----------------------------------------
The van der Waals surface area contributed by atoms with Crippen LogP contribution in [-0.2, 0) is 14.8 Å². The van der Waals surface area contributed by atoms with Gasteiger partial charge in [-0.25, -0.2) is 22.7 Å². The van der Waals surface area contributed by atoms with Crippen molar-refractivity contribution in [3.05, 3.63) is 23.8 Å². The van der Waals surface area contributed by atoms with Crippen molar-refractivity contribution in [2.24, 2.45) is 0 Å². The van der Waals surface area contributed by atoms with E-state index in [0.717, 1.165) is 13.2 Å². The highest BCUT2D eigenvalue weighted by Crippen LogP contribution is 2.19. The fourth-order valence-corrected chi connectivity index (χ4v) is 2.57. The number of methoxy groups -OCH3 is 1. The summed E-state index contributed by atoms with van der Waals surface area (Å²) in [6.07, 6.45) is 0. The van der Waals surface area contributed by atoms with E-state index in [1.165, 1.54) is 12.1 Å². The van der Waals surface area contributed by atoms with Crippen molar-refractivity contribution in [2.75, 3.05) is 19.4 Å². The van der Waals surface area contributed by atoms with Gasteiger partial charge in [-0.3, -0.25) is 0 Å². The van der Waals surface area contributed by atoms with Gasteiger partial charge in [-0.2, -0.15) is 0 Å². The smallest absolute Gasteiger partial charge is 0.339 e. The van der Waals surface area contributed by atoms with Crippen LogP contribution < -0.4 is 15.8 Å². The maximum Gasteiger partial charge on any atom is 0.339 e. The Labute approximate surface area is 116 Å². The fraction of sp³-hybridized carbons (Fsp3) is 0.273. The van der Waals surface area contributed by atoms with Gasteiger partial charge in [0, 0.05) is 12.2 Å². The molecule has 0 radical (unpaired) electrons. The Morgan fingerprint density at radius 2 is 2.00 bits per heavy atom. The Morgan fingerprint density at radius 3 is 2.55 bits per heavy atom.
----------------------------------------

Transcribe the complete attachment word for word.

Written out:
The van der Waals surface area contributed by atoms with Crippen LogP contribution in [-0.2, 0) is 14.8 Å². The van der Waals surface area contributed by atoms with Gasteiger partial charge in [-0.25, -0.2) is 22.7 Å². The van der Waals surface area contributed by atoms with Crippen molar-refractivity contribution in [3.05, 3.63) is 23.8 Å². The van der Waals surface area contributed by atoms with Crippen molar-refractivity contribution in [2.24, 2.45) is 0 Å². The van der Waals surface area contributed by atoms with E-state index in [0.717, 1.165) is 13.2 Å². The highest BCUT2D eigenvalue weighted by Crippen LogP contribution is 2.19. The fourth-order valence-corrected chi connectivity index (χ4v) is 2.57. The number of methoxy groups -OCH3 is 1. The summed E-state index contributed by atoms with van der Waals surface area (Å²) in [6.07, 6.45) is 0. The van der Waals surface area contributed by atoms with E-state index in [1.165, 1.54) is 12.1 Å². The van der Waals surface area contributed by atoms with Crippen molar-refractivity contribution in [2.75, 3.05) is 19.4 Å². The van der Waals surface area contributed by atoms with Gasteiger partial charge in [-0.3, -0.25) is 0 Å². The van der Waals surface area contributed by atoms with Gasteiger partial charge in [-0.2, -0.15) is 0 Å². The smallest absolute Gasteiger partial charge is 0.339 e. The van der Waals surface area contributed by atoms with Crippen LogP contribution < -0.4 is 15.8 Å². The maximum Gasteiger partial charge on any atom is 0.339 e. The Labute approximate surface area is 116 Å². The fraction of sp³-hybridized carbons (Fsp3) is 0.273. The van der Waals surface area contributed by atoms with Gasteiger partial charge in [0, 0.05) is 12.2 Å². The molecule has 0 radical (unpaired) electrons. The Morgan fingerprint density at radius 2 is 2.00 bits per heavy atom. The Morgan fingerprint density at radius 3 is 2.55 bits per heavy atom.